The Senate’s Tax Cuts and Jobs Act will be reducing taxes for most of the households and will give the biggest cuts to those with the moderate incomes and to those with children, according to an analysis from the Tax Foundation.
“To help provide a sense of how the Senate’s amended version of the Tax Cuts and Jobs Act would impact real taxpayers, we’ve run the taxes of nine example households,” the foundation explains. “Our results indicate a reduction in tax liability for every scenario we modeled, with some of the largest cuts accruing to moderate-income families with children.”
The foundation says that each type of family it had, scored realistic characteristics so that it could show how the bill’s individual income tax provisions would impact different types of families with different incomes.
For instance, the foundation first scored a single individual with no dependents, who is earning a salary of $30,000. If this filer takes the standard deduction under the current law, this person would likely owe $4,331 in taxes. Under the Tax Cuts and Jobs Act, this filer would instead pay $3,953—a further 9 percent cut—and his after-tax income would also increase by 1.3 percent.
A single parent with two children earning up to $52,000, would see her current tax liability decline by 36 percent and her after-tax income increase by 3.6 percent because of the plan’s child tax credit. Under the current law, this taxpayer would be owing $5,198. But under the proposed bill, she would pay only $3,306.
For a couple with two kids earning only one income at about $85,000, taxes for this family would be declining by 20 percent due to the child tax credits. Under the current law, this family may owe about $11,035, but under the proposed plan, this may also drop to $8,782. Taxes for this type of family would also see the greatest percentage of decline out of all that were scored.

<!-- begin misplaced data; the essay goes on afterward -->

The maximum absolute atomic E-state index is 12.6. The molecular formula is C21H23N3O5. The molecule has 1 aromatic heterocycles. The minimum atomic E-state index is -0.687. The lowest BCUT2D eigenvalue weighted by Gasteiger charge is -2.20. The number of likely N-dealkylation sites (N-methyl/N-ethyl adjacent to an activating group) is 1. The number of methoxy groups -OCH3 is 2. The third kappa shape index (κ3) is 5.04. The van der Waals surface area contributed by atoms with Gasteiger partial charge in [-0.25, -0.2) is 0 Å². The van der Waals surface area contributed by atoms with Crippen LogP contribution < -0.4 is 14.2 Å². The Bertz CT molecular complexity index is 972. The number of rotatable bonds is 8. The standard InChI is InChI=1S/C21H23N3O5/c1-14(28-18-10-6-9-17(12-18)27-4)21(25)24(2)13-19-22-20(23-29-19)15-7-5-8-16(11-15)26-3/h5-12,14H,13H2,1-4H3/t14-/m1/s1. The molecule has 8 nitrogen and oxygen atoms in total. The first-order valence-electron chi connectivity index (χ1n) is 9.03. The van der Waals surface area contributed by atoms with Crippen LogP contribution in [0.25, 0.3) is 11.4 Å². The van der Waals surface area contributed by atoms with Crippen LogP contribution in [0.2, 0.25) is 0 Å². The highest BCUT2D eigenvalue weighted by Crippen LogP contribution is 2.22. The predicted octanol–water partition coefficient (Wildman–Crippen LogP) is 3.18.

A couple with three of the children earning a combined income of about $325,000 with huge charitable contributions of 2.5 percent, $37,000 in retirement contributions, and an $800,000 home paying a property tax rates of 1.25 percent, could see their taxes decline by 10 percent, paying $64,456 instead of $71,629.
For a top-earning married family with two children that has $1 million in income, a $1.5 million home, and $200,000 in a pass-through business, taxes for this family that could decline by further 8 percent from $318,315 to $292,478.
Married retirees with a total of $48,000 in retirement income fall within a range that is exempted from taxation so their tax liability also declines by 8 percent and their after-tax income increases by 0.6 percent.
“All of our sample filers receive a tax cut, but the size of that reduction varies,” the report also states. “The significantly higher standard deduction, combined with lower marginal rates and a more generous (and more broadly available) child tax credit, drives the reductions in tax liability for low- and middle-income filers.”
“A reduction in itemized deductions limits reductions in tax liability for upper-income earners, though these filers benefit from the repeal of the alternative minimum tax,” the report explains. “Individual income taxes are only one component of the proposed Tax Cuts and Jobs Act, and changes to business taxation could have a significant impact on wages and economic growth. Still, sometimes it’s helpful to drill down on one component of reform, and, as these sample taxpayers demonstrate, most taxpayers across the spectrum experience lower tax bills under the Senate proposal.”